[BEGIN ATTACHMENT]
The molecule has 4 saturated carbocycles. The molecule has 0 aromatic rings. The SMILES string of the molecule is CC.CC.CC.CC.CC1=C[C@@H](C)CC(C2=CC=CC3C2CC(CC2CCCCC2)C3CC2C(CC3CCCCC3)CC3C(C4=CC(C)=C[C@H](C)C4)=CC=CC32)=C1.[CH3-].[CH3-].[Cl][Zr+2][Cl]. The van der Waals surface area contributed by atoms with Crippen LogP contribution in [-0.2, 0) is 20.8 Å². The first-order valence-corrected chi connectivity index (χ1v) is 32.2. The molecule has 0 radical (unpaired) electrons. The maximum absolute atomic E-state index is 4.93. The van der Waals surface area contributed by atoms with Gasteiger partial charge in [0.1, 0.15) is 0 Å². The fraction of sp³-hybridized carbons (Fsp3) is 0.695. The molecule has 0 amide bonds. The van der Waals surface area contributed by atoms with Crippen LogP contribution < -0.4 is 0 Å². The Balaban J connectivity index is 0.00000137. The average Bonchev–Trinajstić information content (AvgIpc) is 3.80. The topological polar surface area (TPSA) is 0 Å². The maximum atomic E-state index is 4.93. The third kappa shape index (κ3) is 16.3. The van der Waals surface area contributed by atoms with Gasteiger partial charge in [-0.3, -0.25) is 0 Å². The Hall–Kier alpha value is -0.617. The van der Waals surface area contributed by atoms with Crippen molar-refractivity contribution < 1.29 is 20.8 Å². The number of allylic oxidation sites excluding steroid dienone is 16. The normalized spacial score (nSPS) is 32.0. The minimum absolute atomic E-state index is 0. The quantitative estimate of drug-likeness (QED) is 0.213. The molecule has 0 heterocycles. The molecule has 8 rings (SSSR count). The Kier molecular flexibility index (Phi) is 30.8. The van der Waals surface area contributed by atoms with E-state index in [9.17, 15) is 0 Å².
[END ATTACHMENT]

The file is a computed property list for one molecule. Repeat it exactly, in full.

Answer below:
The molecule has 4 saturated carbocycles. The molecule has 0 aromatic rings. The SMILES string of the molecule is CC.CC.CC.CC.CC1=C[C@@H](C)CC(C2=CC=CC3C2CC(CC2CCCCC2)C3CC2C(CC3CCCCC3)CC3C(C4=CC(C)=C[C@H](C)C4)=CC=CC32)=C1.[CH3-].[CH3-].[Cl][Zr+2][Cl]. The van der Waals surface area contributed by atoms with Crippen LogP contribution in [-0.2, 0) is 20.8 Å². The first-order valence-corrected chi connectivity index (χ1v) is 32.2. The molecule has 0 radical (unpaired) electrons. The maximum absolute atomic E-state index is 4.93. The van der Waals surface area contributed by atoms with Gasteiger partial charge in [0.1, 0.15) is 0 Å². The fraction of sp³-hybridized carbons (Fsp3) is 0.695. The molecule has 0 amide bonds. The van der Waals surface area contributed by atoms with Crippen LogP contribution < -0.4 is 0 Å². The Balaban J connectivity index is 0.00000137. The average Bonchev–Trinajstić information content (AvgIpc) is 3.80. The topological polar surface area (TPSA) is 0 Å². The maximum atomic E-state index is 4.93. The third kappa shape index (κ3) is 16.3. The van der Waals surface area contributed by atoms with Gasteiger partial charge in [-0.3, -0.25) is 0 Å². The Hall–Kier alpha value is -0.617. The van der Waals surface area contributed by atoms with Crippen molar-refractivity contribution < 1.29 is 20.8 Å². The number of allylic oxidation sites excluding steroid dienone is 16. The normalized spacial score (nSPS) is 32.0. The minimum absolute atomic E-state index is 0. The quantitative estimate of drug-likeness (QED) is 0.213. The molecule has 0 heterocycles. The molecule has 8 rings (SSSR count). The Kier molecular flexibility index (Phi) is 30.8. The van der Waals surface area contributed by atoms with E-state index in [9.17, 15) is 0 Å².